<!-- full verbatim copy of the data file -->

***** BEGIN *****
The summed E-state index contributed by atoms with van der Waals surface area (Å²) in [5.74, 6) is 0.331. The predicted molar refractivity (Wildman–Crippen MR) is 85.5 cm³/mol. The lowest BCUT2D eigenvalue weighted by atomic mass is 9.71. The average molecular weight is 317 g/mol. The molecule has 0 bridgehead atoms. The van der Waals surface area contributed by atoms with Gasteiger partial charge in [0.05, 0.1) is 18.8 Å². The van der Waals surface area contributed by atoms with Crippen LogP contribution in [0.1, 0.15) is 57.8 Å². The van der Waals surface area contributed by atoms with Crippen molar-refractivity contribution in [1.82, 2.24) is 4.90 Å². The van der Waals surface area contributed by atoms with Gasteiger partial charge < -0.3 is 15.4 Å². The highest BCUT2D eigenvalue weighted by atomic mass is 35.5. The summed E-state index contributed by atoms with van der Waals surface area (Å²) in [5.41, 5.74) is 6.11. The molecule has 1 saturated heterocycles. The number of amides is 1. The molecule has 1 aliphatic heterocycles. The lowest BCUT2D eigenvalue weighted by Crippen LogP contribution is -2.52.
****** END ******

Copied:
The summed E-state index contributed by atoms with van der Waals surface area (Å²) in [5.74, 6) is 0.331. The predicted molar refractivity (Wildman–Crippen MR) is 85.5 cm³/mol. The lowest BCUT2D eigenvalue weighted by atomic mass is 9.71. The average molecular weight is 317 g/mol. The molecule has 0 bridgehead atoms. The van der Waals surface area contributed by atoms with Gasteiger partial charge in [0.05, 0.1) is 18.8 Å². The van der Waals surface area contributed by atoms with Crippen LogP contribution in [0.1, 0.15) is 57.8 Å². The van der Waals surface area contributed by atoms with Crippen molar-refractivity contribution in [1.82, 2.24) is 4.90 Å². The van der Waals surface area contributed by atoms with Gasteiger partial charge < -0.3 is 15.4 Å². The highest BCUT2D eigenvalue weighted by atomic mass is 35.5. The summed E-state index contributed by atoms with van der Waals surface area (Å²) in [5.41, 5.74) is 6.11. The molecule has 1 saturated heterocycles. The number of amides is 1. The molecule has 1 aliphatic heterocycles. The lowest BCUT2D eigenvalue weighted by Crippen LogP contribution is -2.52.